Why should I create a separate spreadsheet file to store a simple list of competitor websites when I could type “/table” in a single space in Notion? You could have a sufficient spreadsheet between a to-do list and a calendar of when the user interviews will be taking place. That said, you won’t see me calculating any complicated budgets in an all-in-one spreadsheet any time soon because they are not powerful enough, and to a financial analyst, they may never be. Some things shouldn't be automated. Humans do them better. So we focus on what automation can do, that humans can't or don't need to do.
"The idea is that the user sets up their own space, even if that includes tools that the “all-in-one” replaces. What will happen is that specialized tools will become increasingly relegated to the realm of “power users”."
This flexibility also speaks to another sort of maturity in the industry of productivity tools. The recent prevalence and proliferation of many competitors' and copycat products mean that people can finally choose the perfect mix for themselves. The downside is that interoperability will become a headache too big for any painkillers currently on the market (though I hear from a trusted source that hydroxychloroquine may be a miracle cure for all ailments).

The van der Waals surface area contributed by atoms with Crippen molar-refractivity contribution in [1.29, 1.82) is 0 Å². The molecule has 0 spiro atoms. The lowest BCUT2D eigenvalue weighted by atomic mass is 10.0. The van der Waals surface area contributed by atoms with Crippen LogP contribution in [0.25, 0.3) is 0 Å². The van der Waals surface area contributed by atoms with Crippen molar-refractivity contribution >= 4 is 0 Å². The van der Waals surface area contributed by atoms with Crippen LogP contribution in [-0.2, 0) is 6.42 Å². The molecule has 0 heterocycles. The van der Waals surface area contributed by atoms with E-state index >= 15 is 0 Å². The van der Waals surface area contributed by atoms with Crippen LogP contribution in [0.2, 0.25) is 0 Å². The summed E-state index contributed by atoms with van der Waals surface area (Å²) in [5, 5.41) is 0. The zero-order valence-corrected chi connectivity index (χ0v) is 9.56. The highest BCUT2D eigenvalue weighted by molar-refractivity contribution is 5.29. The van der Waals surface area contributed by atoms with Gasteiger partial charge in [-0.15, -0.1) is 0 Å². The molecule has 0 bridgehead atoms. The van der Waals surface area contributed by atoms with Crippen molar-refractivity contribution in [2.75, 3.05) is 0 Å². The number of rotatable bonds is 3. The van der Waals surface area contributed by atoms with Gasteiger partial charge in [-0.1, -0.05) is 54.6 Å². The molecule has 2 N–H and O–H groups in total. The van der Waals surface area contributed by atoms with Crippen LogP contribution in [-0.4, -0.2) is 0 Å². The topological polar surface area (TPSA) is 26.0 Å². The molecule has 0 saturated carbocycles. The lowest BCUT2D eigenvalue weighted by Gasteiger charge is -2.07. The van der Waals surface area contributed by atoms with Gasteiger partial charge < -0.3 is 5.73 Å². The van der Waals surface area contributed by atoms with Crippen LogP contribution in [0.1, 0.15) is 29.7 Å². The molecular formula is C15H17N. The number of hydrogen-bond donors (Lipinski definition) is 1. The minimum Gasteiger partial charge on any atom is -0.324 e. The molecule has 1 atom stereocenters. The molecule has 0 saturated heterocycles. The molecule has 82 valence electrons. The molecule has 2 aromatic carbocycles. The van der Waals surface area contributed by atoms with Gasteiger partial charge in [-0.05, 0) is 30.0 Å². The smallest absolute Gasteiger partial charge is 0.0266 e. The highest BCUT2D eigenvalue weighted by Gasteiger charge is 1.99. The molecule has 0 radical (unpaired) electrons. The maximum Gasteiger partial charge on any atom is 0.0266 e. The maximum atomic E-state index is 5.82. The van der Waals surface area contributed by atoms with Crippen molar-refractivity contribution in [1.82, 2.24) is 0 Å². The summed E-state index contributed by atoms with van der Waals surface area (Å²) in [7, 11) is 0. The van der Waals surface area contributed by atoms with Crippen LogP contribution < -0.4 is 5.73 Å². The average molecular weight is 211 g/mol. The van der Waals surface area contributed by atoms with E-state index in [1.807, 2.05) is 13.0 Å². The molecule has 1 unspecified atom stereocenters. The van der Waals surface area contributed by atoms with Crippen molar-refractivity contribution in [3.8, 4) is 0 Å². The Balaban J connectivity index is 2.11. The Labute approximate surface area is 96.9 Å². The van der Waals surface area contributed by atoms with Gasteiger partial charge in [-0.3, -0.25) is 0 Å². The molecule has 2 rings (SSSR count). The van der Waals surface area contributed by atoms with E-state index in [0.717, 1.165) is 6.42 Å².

Our focus isn't on building all-in-one productivity tools in this category, à la Coda or Notion. We are all still subject to the forces I’ve outlined above, namely:
- An increasingly complex work environment necessitates more flexibility in the tools
- More knowledgeable workers expect more comprehensive functionality
- A crowded marketplace benefits from interoperability as people want to craft the toolset that best serves them
If anything, we are impacted by these changes twice as much. We are building operational tools improve your processes. This unique set of challenges has presented Wrk with a real opportunity to create a pioneering platform that is not only a game-changer in terms of the delegation of workflows but also allows us to shape and redefine how work is done.
However, if Wrk is to achieve the vision of creating the building blocks of work, it must be an expert. Wrk must fully grasp your work process to support the improvements.
Want to find out more about our Automation Platform? Book a discovery call today.